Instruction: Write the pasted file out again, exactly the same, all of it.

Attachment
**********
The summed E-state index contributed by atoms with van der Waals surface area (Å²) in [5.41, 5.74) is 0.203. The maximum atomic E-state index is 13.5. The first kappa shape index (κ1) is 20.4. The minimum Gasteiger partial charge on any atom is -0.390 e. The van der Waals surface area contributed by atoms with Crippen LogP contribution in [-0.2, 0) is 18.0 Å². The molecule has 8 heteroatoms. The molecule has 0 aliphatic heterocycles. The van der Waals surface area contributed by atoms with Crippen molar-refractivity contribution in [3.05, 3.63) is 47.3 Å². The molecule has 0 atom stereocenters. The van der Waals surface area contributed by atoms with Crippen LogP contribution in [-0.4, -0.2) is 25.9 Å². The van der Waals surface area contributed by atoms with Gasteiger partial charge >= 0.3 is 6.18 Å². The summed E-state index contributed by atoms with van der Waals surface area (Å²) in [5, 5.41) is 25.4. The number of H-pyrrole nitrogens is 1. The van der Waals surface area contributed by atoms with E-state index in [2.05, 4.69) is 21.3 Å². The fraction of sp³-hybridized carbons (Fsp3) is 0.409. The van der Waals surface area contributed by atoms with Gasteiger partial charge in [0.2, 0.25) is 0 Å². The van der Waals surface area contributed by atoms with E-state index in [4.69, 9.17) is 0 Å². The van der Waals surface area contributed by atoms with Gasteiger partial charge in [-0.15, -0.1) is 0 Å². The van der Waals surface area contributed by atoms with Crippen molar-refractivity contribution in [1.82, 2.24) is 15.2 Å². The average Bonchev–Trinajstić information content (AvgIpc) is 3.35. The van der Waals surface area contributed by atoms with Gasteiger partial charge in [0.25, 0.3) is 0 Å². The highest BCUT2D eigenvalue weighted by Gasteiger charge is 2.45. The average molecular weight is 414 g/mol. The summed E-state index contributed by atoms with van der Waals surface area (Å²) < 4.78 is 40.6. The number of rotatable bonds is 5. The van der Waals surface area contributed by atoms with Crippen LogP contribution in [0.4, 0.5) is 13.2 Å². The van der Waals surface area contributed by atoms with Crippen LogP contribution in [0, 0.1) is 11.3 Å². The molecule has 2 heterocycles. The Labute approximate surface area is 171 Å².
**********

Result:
The summed E-state index contributed by atoms with van der Waals surface area (Å²) in [5.41, 5.74) is 0.203. The maximum atomic E-state index is 13.5. The first kappa shape index (κ1) is 20.4. The minimum Gasteiger partial charge on any atom is -0.390 e. The van der Waals surface area contributed by atoms with Crippen LogP contribution in [-0.2, 0) is 18.0 Å². The molecule has 8 heteroatoms. The molecule has 0 aliphatic heterocycles. The van der Waals surface area contributed by atoms with Crippen molar-refractivity contribution in [3.05, 3.63) is 47.3 Å². The molecule has 0 atom stereocenters. The van der Waals surface area contributed by atoms with Crippen LogP contribution in [-0.4, -0.2) is 25.9 Å². The van der Waals surface area contributed by atoms with Gasteiger partial charge >= 0.3 is 6.18 Å². The summed E-state index contributed by atoms with van der Waals surface area (Å²) in [5, 5.41) is 25.4. The number of H-pyrrole nitrogens is 1. The van der Waals surface area contributed by atoms with E-state index in [2.05, 4.69) is 21.3 Å². The fraction of sp³-hybridized carbons (Fsp3) is 0.409. The van der Waals surface area contributed by atoms with Gasteiger partial charge in [0.2, 0.25) is 0 Å². The van der Waals surface area contributed by atoms with E-state index in [4.69, 9.17) is 0 Å². The van der Waals surface area contributed by atoms with Gasteiger partial charge in [-0.15, -0.1) is 0 Å². The van der Waals surface area contributed by atoms with Crippen molar-refractivity contribution in [1.82, 2.24) is 15.2 Å². The average Bonchev–Trinajstić information content (AvgIpc) is 3.35. The van der Waals surface area contributed by atoms with Gasteiger partial charge in [0.25, 0.3) is 0 Å². The highest BCUT2D eigenvalue weighted by Gasteiger charge is 2.45. The average molecular weight is 414 g/mol. The summed E-state index contributed by atoms with van der Waals surface area (Å²) < 4.78 is 40.6. The number of rotatable bonds is 5. The van der Waals surface area contributed by atoms with Crippen LogP contribution in [0.4, 0.5) is 13.2 Å². The van der Waals surface area contributed by atoms with Crippen LogP contribution in [0, 0.1) is 11.3 Å². The molecule has 2 heterocycles. The Labute approximate surface area is 171 Å².